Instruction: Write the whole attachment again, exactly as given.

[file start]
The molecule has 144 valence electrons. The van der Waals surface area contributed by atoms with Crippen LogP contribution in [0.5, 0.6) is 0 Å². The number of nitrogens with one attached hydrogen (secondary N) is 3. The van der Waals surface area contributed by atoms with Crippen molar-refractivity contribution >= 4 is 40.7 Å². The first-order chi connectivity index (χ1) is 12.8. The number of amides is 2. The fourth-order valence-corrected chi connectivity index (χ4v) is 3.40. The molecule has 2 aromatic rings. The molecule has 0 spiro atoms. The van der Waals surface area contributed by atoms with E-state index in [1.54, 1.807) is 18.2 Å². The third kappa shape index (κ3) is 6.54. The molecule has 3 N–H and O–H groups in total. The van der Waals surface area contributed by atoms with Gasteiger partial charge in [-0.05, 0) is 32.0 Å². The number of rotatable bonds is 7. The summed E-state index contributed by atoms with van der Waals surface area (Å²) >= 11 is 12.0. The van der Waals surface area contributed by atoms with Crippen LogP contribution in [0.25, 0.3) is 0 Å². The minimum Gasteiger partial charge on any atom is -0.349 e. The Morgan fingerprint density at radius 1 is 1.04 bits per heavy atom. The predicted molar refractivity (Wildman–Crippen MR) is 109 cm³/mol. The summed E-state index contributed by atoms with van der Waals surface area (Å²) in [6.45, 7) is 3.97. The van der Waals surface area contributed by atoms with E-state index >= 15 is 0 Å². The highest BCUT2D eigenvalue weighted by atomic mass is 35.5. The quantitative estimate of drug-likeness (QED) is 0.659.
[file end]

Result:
The molecule has 144 valence electrons. The van der Waals surface area contributed by atoms with Crippen LogP contribution in [0.5, 0.6) is 0 Å². The number of nitrogens with one attached hydrogen (secondary N) is 3. The van der Waals surface area contributed by atoms with Crippen molar-refractivity contribution >= 4 is 40.7 Å². The first-order chi connectivity index (χ1) is 12.8. The number of amides is 2. The fourth-order valence-corrected chi connectivity index (χ4v) is 3.40. The molecule has 2 aromatic rings. The molecule has 0 spiro atoms. The van der Waals surface area contributed by atoms with E-state index in [1.54, 1.807) is 18.2 Å². The third kappa shape index (κ3) is 6.54. The molecule has 3 N–H and O–H groups in total. The van der Waals surface area contributed by atoms with Gasteiger partial charge in [-0.05, 0) is 32.0 Å². The number of rotatable bonds is 7. The summed E-state index contributed by atoms with van der Waals surface area (Å²) >= 11 is 12.0. The van der Waals surface area contributed by atoms with Crippen LogP contribution in [0.25, 0.3) is 0 Å². The minimum Gasteiger partial charge on any atom is -0.349 e. The Morgan fingerprint density at radius 1 is 1.04 bits per heavy atom. The predicted molar refractivity (Wildman–Crippen MR) is 109 cm³/mol. The summed E-state index contributed by atoms with van der Waals surface area (Å²) in [6.45, 7) is 3.97. The van der Waals surface area contributed by atoms with E-state index >= 15 is 0 Å². The highest BCUT2D eigenvalue weighted by atomic mass is 35.5. The quantitative estimate of drug-likeness (QED) is 0.659.